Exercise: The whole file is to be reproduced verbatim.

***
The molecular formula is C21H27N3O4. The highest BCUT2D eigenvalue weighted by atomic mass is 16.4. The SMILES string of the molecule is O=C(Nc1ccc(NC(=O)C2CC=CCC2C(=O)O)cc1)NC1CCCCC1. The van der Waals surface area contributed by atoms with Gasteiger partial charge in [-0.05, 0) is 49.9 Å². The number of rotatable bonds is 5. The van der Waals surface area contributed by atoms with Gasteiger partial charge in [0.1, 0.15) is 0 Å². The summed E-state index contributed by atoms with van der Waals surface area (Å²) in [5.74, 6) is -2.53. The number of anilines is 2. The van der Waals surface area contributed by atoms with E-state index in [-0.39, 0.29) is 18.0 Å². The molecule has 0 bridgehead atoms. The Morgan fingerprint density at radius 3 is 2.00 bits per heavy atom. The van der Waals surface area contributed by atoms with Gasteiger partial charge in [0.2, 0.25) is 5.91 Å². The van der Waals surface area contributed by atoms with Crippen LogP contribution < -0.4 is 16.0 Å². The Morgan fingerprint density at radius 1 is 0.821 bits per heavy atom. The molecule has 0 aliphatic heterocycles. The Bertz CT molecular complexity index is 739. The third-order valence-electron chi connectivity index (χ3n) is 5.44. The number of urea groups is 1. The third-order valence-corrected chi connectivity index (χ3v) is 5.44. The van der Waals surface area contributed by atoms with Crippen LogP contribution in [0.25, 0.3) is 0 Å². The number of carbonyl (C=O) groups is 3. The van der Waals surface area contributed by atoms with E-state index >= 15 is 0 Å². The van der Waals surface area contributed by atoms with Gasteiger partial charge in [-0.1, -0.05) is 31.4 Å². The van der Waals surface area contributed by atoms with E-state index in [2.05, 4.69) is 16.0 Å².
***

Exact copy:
The molecular formula is C21H27N3O4. The highest BCUT2D eigenvalue weighted by atomic mass is 16.4. The SMILES string of the molecule is O=C(Nc1ccc(NC(=O)C2CC=CCC2C(=O)O)cc1)NC1CCCCC1. The van der Waals surface area contributed by atoms with Gasteiger partial charge in [-0.05, 0) is 49.9 Å². The number of rotatable bonds is 5. The van der Waals surface area contributed by atoms with Gasteiger partial charge in [0.1, 0.15) is 0 Å². The summed E-state index contributed by atoms with van der Waals surface area (Å²) in [5.74, 6) is -2.53. The number of anilines is 2. The van der Waals surface area contributed by atoms with E-state index in [-0.39, 0.29) is 18.0 Å². The molecule has 0 bridgehead atoms. The Morgan fingerprint density at radius 3 is 2.00 bits per heavy atom. The van der Waals surface area contributed by atoms with Gasteiger partial charge in [0.2, 0.25) is 5.91 Å². The van der Waals surface area contributed by atoms with Crippen LogP contribution < -0.4 is 16.0 Å². The Morgan fingerprint density at radius 1 is 0.821 bits per heavy atom. The molecule has 0 aliphatic heterocycles. The Bertz CT molecular complexity index is 739. The third-order valence-electron chi connectivity index (χ3n) is 5.44. The number of urea groups is 1. The third-order valence-corrected chi connectivity index (χ3v) is 5.44. The van der Waals surface area contributed by atoms with Crippen LogP contribution in [0.25, 0.3) is 0 Å². The number of carbonyl (C=O) groups is 3. The van der Waals surface area contributed by atoms with E-state index >= 15 is 0 Å². The van der Waals surface area contributed by atoms with Gasteiger partial charge in [-0.1, -0.05) is 31.4 Å². The van der Waals surface area contributed by atoms with E-state index in [2.05, 4.69) is 16.0 Å².